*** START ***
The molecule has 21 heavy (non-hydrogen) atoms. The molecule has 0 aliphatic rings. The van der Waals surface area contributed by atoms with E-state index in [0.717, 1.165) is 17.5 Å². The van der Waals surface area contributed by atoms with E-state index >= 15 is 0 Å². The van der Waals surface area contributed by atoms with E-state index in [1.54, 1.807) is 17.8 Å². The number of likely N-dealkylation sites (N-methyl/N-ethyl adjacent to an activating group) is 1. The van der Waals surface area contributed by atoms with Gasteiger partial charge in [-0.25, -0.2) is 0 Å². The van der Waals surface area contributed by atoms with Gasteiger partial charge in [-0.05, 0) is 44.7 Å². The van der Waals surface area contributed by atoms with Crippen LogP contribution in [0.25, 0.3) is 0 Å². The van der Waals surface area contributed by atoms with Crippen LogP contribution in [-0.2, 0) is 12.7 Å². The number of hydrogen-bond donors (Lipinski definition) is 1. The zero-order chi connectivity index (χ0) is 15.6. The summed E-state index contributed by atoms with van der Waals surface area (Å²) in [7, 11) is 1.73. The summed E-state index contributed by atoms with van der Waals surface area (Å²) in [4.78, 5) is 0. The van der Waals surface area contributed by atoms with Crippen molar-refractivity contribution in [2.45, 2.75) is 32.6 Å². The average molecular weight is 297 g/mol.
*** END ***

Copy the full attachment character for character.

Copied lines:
The molecule has 21 heavy (non-hydrogen) atoms. The molecule has 0 aliphatic rings. The van der Waals surface area contributed by atoms with E-state index in [0.717, 1.165) is 17.5 Å². The van der Waals surface area contributed by atoms with E-state index >= 15 is 0 Å². The van der Waals surface area contributed by atoms with E-state index in [1.54, 1.807) is 17.8 Å². The number of likely N-dealkylation sites (N-methyl/N-ethyl adjacent to an activating group) is 1. The van der Waals surface area contributed by atoms with Gasteiger partial charge in [-0.25, -0.2) is 0 Å². The van der Waals surface area contributed by atoms with Gasteiger partial charge in [-0.05, 0) is 44.7 Å². The van der Waals surface area contributed by atoms with Crippen LogP contribution in [0.25, 0.3) is 0 Å². The van der Waals surface area contributed by atoms with Crippen LogP contribution in [-0.2, 0) is 12.7 Å². The number of hydrogen-bond donors (Lipinski definition) is 1. The zero-order chi connectivity index (χ0) is 15.6. The summed E-state index contributed by atoms with van der Waals surface area (Å²) in [7, 11) is 1.73. The summed E-state index contributed by atoms with van der Waals surface area (Å²) in [4.78, 5) is 0. The van der Waals surface area contributed by atoms with Crippen molar-refractivity contribution in [2.45, 2.75) is 32.6 Å². The average molecular weight is 297 g/mol.